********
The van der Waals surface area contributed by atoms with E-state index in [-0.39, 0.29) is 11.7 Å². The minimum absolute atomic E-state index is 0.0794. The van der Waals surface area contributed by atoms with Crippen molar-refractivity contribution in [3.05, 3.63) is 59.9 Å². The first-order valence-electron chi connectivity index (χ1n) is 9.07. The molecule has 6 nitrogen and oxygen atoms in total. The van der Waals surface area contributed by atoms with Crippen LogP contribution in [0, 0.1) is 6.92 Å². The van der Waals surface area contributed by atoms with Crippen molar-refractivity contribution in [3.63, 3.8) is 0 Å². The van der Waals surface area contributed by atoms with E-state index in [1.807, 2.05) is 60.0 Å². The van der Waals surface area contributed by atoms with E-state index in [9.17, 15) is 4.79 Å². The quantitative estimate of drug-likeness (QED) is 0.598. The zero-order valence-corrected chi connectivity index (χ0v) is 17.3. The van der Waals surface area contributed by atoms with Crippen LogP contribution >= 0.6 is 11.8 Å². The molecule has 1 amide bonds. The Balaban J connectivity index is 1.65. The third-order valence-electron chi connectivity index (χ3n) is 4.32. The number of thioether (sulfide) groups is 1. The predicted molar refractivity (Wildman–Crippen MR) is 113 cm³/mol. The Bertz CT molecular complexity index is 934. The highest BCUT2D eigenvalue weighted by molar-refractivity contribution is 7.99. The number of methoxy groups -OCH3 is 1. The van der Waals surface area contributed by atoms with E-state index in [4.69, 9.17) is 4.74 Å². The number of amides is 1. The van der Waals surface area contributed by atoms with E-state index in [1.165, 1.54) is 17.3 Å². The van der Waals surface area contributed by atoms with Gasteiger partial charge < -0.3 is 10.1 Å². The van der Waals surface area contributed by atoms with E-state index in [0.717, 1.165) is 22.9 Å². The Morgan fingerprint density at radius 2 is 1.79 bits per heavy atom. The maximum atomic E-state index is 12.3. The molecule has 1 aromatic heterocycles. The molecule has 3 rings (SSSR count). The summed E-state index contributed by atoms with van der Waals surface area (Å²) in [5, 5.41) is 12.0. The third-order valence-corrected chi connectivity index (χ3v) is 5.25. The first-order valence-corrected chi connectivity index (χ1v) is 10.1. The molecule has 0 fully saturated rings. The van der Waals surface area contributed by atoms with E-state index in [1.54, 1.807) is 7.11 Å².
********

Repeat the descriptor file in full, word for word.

The van der Waals surface area contributed by atoms with E-state index in [-0.39, 0.29) is 11.7 Å². The minimum absolute atomic E-state index is 0.0794. The van der Waals surface area contributed by atoms with Crippen molar-refractivity contribution in [3.05, 3.63) is 59.9 Å². The first-order valence-electron chi connectivity index (χ1n) is 9.07. The molecule has 6 nitrogen and oxygen atoms in total. The van der Waals surface area contributed by atoms with Crippen LogP contribution in [0, 0.1) is 6.92 Å². The van der Waals surface area contributed by atoms with Crippen molar-refractivity contribution in [3.63, 3.8) is 0 Å². The van der Waals surface area contributed by atoms with E-state index in [1.807, 2.05) is 60.0 Å². The van der Waals surface area contributed by atoms with E-state index in [9.17, 15) is 4.79 Å². The quantitative estimate of drug-likeness (QED) is 0.598. The zero-order valence-corrected chi connectivity index (χ0v) is 17.3. The van der Waals surface area contributed by atoms with Crippen LogP contribution >= 0.6 is 11.8 Å². The molecule has 1 amide bonds. The Balaban J connectivity index is 1.65. The third-order valence-electron chi connectivity index (χ3n) is 4.32. The number of thioether (sulfide) groups is 1. The predicted molar refractivity (Wildman–Crippen MR) is 113 cm³/mol. The Bertz CT molecular complexity index is 934. The highest BCUT2D eigenvalue weighted by molar-refractivity contribution is 7.99. The number of methoxy groups -OCH3 is 1. The van der Waals surface area contributed by atoms with E-state index in [4.69, 9.17) is 4.74 Å². The number of amides is 1. The van der Waals surface area contributed by atoms with E-state index in [1.165, 1.54) is 17.3 Å². The van der Waals surface area contributed by atoms with Gasteiger partial charge < -0.3 is 10.1 Å². The van der Waals surface area contributed by atoms with E-state index in [0.717, 1.165) is 22.9 Å². The Morgan fingerprint density at radius 2 is 1.79 bits per heavy atom. The maximum atomic E-state index is 12.3. The molecule has 1 aromatic heterocycles. The molecule has 3 rings (SSSR count). The summed E-state index contributed by atoms with van der Waals surface area (Å²) in [5, 5.41) is 12.0. The third-order valence-corrected chi connectivity index (χ3v) is 5.25. The first-order valence-corrected chi connectivity index (χ1v) is 10.1. The molecule has 0 fully saturated rings. The van der Waals surface area contributed by atoms with E-state index in [1.54, 1.807) is 7.11 Å².